I’ve often heard mums say that they don’t believe that young children in their first few years of school should have any homework at all.  I’ve also heard how having homework really helps the children by reinforcing classroom learning.  To be honest, until very recently it’s never actually affected me enough to have an opinion either way.
My eldest son is now in year 1 (average age 6-7) and we are really starting to struggle to find the time to do all his homework.  I use the royal ‘we’ when referring to his homework, because at his age it really does involve me too.  He is not quite old enough yet to be left to his own devices to just ‘get on with it’.
Across the week he is expected to read a ‘home reader’ book every night, learn 20 spelling words for a test on Friday, complete two math’s tasks and an online ‘reading egg’ task.  It’s not a huge amount in the grand scheme of things and he is very good at doing it once we actually get down to the task in hand.  However, the problem that I am finding is the right time to do his homework.  After a full day at school he just wants to get out of his uniform and head out to play.  Trying to get him to do homework at this time is hopeless as his concentration level is zero – and to be honest I don’t blame him.   After he’s burnt off some steam and had a good play, we’re then heading straight into my favourite time of day……the dinner time, bath time chaos – or the witching hour as I prefer to call it.
This is an even worse time for homework as I now have three children who are tired, cranky and HUNGRY!!!  I need to get dinner on the table quickly and get them all ready for our evening routine.  I just don’t have the time to give him the one on one attention he needs from me at this time of the day.  Leaving it too late in the evening can be just as disastrous as he is now exhausted and those concentration levels are no better.
Some days we get it right and we manage a good bite size chunk of the weeks work, but all too often it often ends up in a huge battle between him and I, which I’m pretty sure is not good for anyone.
So I guess my question is ‘when is a good time to do homework at this age and how much is too much?’  I completely agree that homework really does help reinforce all that they have been learning at school, but at such a young age, after a full day of school, is it just a bit too much to fit into their day – every day?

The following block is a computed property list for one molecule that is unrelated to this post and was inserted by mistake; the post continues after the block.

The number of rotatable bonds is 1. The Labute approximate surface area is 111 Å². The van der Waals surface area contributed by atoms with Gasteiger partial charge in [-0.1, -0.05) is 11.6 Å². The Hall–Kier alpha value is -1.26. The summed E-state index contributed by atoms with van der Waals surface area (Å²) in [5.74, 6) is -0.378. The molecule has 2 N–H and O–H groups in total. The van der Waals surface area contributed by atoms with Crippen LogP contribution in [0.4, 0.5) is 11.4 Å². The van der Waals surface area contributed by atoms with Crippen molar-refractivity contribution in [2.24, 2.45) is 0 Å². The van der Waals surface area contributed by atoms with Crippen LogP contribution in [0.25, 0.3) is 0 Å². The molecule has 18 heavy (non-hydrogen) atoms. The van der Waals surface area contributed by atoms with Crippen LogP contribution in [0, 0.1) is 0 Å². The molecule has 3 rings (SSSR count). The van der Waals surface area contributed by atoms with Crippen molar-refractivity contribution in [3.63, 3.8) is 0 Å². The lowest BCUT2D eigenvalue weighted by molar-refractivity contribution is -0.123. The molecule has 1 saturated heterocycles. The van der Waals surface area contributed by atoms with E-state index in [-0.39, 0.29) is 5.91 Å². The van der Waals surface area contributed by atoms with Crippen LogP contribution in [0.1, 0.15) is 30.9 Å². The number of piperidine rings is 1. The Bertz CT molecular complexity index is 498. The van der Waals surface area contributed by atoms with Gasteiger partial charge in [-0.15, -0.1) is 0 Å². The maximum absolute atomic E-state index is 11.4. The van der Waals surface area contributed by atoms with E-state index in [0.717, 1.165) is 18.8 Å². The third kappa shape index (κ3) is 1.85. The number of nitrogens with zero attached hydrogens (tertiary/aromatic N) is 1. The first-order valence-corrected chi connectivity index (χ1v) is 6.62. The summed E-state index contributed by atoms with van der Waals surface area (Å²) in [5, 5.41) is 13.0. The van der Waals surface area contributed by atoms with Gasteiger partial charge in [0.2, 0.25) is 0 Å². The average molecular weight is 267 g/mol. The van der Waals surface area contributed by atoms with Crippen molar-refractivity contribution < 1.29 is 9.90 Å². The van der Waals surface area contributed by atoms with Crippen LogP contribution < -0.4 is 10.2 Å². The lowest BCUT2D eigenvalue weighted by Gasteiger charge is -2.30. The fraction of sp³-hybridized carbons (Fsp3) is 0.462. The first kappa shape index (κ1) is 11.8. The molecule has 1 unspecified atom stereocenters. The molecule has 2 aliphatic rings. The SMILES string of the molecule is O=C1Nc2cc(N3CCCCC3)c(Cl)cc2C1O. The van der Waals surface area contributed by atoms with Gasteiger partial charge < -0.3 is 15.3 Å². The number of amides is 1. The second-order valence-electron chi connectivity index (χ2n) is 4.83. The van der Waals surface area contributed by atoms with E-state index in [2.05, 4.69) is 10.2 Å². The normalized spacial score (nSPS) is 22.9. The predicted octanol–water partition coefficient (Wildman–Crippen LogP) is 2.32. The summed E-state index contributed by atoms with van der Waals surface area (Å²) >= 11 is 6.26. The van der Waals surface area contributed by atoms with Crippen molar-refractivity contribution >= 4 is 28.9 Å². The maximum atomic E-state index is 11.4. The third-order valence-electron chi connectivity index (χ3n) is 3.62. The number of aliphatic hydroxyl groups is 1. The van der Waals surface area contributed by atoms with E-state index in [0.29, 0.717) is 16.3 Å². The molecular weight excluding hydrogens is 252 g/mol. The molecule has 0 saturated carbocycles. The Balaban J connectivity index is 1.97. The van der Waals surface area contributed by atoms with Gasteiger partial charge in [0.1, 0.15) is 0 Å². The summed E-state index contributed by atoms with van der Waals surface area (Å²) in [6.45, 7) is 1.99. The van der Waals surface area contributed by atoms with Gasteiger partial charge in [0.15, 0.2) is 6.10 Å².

I would love to know how you feel about all the homework that has snuck its way into your daily routine.  Are you for or against it? Or is there some kind of compromise that I’m missing?
Should primary school homework be banned?
 

(This articlewritten by me, was originally seen on the Parenting Files)

 

 
 
 
 
 
 
 
 
 
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15 comments on “Should Primary School homework be banned?”

  1. I haven’t got to this stage yet but have wondered how I will find the time to do it with my kids. I remember when I was in grade one we just had to read a book each night. Are we getting bogged down with too much learning. I’m looking forward to hearing what other parents think. 🙂

  2. As a mum of three and a teacher, I hear you! I don’t think anybody *likes* homework. As a mum, homework is a battle ground and time waster. As a teacher, it’s tedious to set, collate and mark and I wish it were gone… except… homework really is so valuable. As a parent, I’ve come to realise just how valuable it is – it helps us keep in touch with what our kids are learning *and* lets us know how they are coping in class. It also gives kids a chance to self-evaluate: Have I got it? Do I need to ask for more help? Yay, me – I can do it myself! Why not let homework be special time for your eldest – maybe do it after the others have gone to bed, or early in the morning before school when he is ‘fresh’ and it is likely to take less time?

  3. Homework is all behind me now. My kids are all at uni nowadays and I don’t really get involved in their work, tho sometimes I proof read for them. I personally think homework is too much for at least Years 1, 2 and 3. They are still littlies and concentrating and sitting still all day at school is enough to ask of them. They’re tired when they get home from school. They need to chill out, watch tv, run in the backyard, whatever it is they need to relax and just be kids. From about Year 4, I think maybe a little homework to help start them getting used to it. There is no escaping the fact that LOTS of homework is required in high school and like it or not, they need to be prepared and have a little system developed. I think years 4-6 – maybe 15 to 30 mins and by year 7 an hour of homework in preparation for high school. If they start high school with no homework in their past and no homework routine in place – they will struggle. Of course if there were no homework in high school, I’d say NO to homework at primary school at all. I’m no teacher but as a mother those are my thoughts! 🙂